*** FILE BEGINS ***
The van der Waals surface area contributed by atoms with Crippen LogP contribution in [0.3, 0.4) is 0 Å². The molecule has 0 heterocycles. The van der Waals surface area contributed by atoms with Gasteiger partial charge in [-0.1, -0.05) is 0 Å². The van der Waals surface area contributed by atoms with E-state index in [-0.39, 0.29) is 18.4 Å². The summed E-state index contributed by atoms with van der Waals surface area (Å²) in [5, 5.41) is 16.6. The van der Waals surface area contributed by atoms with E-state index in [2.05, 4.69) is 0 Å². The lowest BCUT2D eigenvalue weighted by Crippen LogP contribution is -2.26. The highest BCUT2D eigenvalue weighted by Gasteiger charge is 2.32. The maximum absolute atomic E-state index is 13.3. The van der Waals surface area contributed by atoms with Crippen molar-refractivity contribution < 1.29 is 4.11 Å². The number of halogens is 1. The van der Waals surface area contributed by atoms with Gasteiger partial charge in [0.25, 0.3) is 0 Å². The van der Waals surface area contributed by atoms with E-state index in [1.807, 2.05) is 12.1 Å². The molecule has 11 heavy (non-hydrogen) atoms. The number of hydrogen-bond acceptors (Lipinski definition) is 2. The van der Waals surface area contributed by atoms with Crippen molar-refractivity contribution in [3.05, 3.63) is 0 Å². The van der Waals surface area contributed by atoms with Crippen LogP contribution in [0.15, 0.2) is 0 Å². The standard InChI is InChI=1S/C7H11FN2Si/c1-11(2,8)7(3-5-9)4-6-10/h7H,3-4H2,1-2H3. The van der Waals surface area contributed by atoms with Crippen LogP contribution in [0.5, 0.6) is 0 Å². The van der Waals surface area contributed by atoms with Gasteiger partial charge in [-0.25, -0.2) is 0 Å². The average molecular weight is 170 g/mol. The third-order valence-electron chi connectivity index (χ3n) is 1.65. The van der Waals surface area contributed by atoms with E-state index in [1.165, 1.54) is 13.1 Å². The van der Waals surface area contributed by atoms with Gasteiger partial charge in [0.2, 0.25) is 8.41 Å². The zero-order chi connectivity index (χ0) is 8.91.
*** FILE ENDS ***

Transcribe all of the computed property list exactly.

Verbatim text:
The van der Waals surface area contributed by atoms with Crippen LogP contribution in [0.3, 0.4) is 0 Å². The molecule has 0 heterocycles. The van der Waals surface area contributed by atoms with Gasteiger partial charge in [-0.1, -0.05) is 0 Å². The van der Waals surface area contributed by atoms with E-state index in [-0.39, 0.29) is 18.4 Å². The summed E-state index contributed by atoms with van der Waals surface area (Å²) in [5, 5.41) is 16.6. The van der Waals surface area contributed by atoms with E-state index in [2.05, 4.69) is 0 Å². The lowest BCUT2D eigenvalue weighted by Crippen LogP contribution is -2.26. The highest BCUT2D eigenvalue weighted by Gasteiger charge is 2.32. The maximum absolute atomic E-state index is 13.3. The van der Waals surface area contributed by atoms with Crippen molar-refractivity contribution < 1.29 is 4.11 Å². The number of halogens is 1. The van der Waals surface area contributed by atoms with Gasteiger partial charge in [0.25, 0.3) is 0 Å². The van der Waals surface area contributed by atoms with E-state index in [1.807, 2.05) is 12.1 Å². The molecule has 11 heavy (non-hydrogen) atoms. The number of hydrogen-bond acceptors (Lipinski definition) is 2. The van der Waals surface area contributed by atoms with Crippen molar-refractivity contribution in [3.05, 3.63) is 0 Å². The van der Waals surface area contributed by atoms with Crippen LogP contribution in [0.15, 0.2) is 0 Å². The standard InChI is InChI=1S/C7H11FN2Si/c1-11(2,8)7(3-5-9)4-6-10/h7H,3-4H2,1-2H3. The van der Waals surface area contributed by atoms with Crippen LogP contribution in [0.5, 0.6) is 0 Å². The van der Waals surface area contributed by atoms with Gasteiger partial charge in [-0.25, -0.2) is 0 Å². The average molecular weight is 170 g/mol. The third-order valence-electron chi connectivity index (χ3n) is 1.65. The van der Waals surface area contributed by atoms with E-state index in [1.165, 1.54) is 13.1 Å². The van der Waals surface area contributed by atoms with Gasteiger partial charge in [0.2, 0.25) is 8.41 Å². The zero-order chi connectivity index (χ0) is 8.91.